Themes

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Last Reviewed on June 19, 2019, by eNotes Editorial. Word Count: 322

The Boys of Summer is a nonfiction book about baseball by American writer Roger Kahn. The book was published in 1972. The first and most prominent theme of the book is the game of baseball from the perspective of an avid fan. In particular, the book is from the perspective of a young New Yorker who watched the local teams—as well as those they competed against—through the early to mid-20th century. The evolution of modern baseball is detailed in Kahn's book, and shows the minor and major events that contributed to the game's development as a national pastime.

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A significant part of the book's prose stems from Kahn's own childhood and his interpretation of his memories growing up. In this regard, the other prominent theme of the book is the autobiographical narration of a childhood in New York City. The city and particularly the borough of Brooklyn, where Kahn grew up, is the other major theme of the book. Baseball and New York City are closely tied together culturally. One of the city's teams, the New York Yankees, which played in the Bronx, has won more championships than any other team in baseball. Going to watch the local teams at the stadium on weekends, or listening to the baseball game broadcasts on the radio, became family traditions for many households in the tri-state area.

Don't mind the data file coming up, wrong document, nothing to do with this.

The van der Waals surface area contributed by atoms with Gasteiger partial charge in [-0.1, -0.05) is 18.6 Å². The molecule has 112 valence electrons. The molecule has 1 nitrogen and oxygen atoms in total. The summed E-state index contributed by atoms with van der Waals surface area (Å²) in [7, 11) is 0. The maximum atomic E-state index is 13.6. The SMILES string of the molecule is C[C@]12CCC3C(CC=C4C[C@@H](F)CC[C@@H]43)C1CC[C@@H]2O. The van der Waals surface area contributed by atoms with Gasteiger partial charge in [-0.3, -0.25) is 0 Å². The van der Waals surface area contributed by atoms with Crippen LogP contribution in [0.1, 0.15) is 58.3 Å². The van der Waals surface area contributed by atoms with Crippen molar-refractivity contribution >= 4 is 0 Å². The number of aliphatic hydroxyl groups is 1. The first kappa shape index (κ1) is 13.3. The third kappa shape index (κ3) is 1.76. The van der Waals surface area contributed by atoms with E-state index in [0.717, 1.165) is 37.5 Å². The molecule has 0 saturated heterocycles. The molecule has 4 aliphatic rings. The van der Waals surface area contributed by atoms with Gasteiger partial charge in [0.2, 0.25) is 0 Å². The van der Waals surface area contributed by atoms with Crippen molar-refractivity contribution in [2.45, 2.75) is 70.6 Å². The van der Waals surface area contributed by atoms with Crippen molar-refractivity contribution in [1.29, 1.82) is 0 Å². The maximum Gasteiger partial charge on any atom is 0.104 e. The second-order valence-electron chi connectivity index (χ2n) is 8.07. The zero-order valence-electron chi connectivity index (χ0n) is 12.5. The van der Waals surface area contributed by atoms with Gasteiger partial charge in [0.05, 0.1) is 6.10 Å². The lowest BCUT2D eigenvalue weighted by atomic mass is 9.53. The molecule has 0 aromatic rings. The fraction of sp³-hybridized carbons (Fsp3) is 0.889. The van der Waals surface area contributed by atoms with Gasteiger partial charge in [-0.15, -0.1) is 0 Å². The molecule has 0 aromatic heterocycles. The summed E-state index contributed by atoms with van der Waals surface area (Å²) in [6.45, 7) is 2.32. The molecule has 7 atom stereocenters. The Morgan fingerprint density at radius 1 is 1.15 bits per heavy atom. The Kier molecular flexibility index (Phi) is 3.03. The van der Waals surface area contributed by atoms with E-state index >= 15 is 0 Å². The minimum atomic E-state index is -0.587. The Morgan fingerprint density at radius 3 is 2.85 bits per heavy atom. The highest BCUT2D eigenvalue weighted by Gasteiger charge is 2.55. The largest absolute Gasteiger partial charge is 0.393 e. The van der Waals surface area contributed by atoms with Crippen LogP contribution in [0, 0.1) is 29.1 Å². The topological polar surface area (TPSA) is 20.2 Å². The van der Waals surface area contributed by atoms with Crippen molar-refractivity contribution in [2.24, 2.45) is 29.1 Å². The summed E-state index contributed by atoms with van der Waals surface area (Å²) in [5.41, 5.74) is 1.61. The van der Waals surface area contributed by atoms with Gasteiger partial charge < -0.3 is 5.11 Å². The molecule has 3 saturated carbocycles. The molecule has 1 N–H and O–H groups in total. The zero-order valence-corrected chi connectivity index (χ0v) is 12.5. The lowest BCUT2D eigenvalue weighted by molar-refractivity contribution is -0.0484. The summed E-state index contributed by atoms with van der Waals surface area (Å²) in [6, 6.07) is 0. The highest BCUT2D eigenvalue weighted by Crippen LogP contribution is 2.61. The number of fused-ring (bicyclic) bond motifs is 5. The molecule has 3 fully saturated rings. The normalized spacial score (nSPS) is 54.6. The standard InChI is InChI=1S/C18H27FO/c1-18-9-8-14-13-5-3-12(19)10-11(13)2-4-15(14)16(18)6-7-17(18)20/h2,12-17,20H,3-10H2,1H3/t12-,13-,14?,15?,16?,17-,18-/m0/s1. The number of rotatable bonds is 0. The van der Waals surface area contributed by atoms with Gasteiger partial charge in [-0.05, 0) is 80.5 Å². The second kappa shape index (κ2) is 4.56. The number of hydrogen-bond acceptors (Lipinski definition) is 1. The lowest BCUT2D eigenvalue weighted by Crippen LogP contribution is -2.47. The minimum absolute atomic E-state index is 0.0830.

Kahn writes about his childhood memories as if baseball was the marker for his own growth as a person. Baseball, like religion, came to signify important events in one's life in the same way a baptism, wedding, confirmation or funeral marked the major transitions in a Catholic's life.

In fact, one of the other major themes in the book is the depiction of baseball as a kind of new American-made religion. Whilst Kahn does not blatantly state this, reviewers and critics of the book noted Kahn's overwhelming sentimentality and veneration towards the game that he loves.

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